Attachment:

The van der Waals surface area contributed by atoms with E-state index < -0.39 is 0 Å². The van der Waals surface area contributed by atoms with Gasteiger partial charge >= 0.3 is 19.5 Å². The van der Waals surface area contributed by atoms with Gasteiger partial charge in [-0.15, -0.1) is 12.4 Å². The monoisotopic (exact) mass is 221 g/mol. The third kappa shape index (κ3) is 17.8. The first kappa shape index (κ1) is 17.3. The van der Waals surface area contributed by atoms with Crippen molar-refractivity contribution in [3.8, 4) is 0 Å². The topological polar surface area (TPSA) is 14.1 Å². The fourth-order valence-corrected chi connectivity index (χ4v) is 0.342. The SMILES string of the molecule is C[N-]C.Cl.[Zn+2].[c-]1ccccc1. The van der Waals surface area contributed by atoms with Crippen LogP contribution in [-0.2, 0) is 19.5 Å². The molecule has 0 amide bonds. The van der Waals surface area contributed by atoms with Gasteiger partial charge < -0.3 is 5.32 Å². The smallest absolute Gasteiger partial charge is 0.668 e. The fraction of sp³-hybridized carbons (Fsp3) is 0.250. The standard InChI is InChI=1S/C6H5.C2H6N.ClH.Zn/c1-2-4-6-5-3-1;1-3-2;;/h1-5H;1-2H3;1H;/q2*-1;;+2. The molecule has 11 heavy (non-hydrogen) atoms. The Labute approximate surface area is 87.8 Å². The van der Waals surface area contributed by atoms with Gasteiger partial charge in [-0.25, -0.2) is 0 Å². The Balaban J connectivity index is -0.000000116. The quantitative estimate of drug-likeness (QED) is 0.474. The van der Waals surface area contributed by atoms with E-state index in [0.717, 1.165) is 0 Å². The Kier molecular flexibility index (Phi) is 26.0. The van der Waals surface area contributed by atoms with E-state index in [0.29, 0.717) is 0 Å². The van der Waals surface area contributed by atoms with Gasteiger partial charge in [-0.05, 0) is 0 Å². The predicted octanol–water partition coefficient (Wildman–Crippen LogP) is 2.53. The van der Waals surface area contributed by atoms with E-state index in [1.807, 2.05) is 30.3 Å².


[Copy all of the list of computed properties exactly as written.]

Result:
The van der Waals surface area contributed by atoms with E-state index < -0.39 is 0 Å². The van der Waals surface area contributed by atoms with Gasteiger partial charge >= 0.3 is 19.5 Å². The van der Waals surface area contributed by atoms with Gasteiger partial charge in [-0.15, -0.1) is 12.4 Å². The monoisotopic (exact) mass is 221 g/mol. The third kappa shape index (κ3) is 17.8. The first kappa shape index (κ1) is 17.3. The van der Waals surface area contributed by atoms with Crippen molar-refractivity contribution in [3.8, 4) is 0 Å². The topological polar surface area (TPSA) is 14.1 Å². The fourth-order valence-corrected chi connectivity index (χ4v) is 0.342. The SMILES string of the molecule is C[N-]C.Cl.[Zn+2].[c-]1ccccc1. The van der Waals surface area contributed by atoms with Crippen LogP contribution in [-0.2, 0) is 19.5 Å². The molecule has 0 amide bonds. The van der Waals surface area contributed by atoms with Gasteiger partial charge < -0.3 is 5.32 Å². The smallest absolute Gasteiger partial charge is 0.668 e. The fraction of sp³-hybridized carbons (Fsp3) is 0.250. The standard InChI is InChI=1S/C6H5.C2H6N.ClH.Zn/c1-2-4-6-5-3-1;1-3-2;;/h1-5H;1-2H3;1H;/q2*-1;;+2. The molecule has 11 heavy (non-hydrogen) atoms. The Labute approximate surface area is 87.8 Å². The van der Waals surface area contributed by atoms with Gasteiger partial charge in [-0.25, -0.2) is 0 Å². The Balaban J connectivity index is -0.000000116. The quantitative estimate of drug-likeness (QED) is 0.474. The van der Waals surface area contributed by atoms with E-state index in [0.717, 1.165) is 0 Å². The Kier molecular flexibility index (Phi) is 26.0. The van der Waals surface area contributed by atoms with E-state index in [0.29, 0.717) is 0 Å². The van der Waals surface area contributed by atoms with Gasteiger partial charge in [-0.05, 0) is 0 Å². The predicted octanol–water partition coefficient (Wildman–Crippen LogP) is 2.53. The van der Waals surface area contributed by atoms with E-state index in [1.807, 2.05) is 30.3 Å².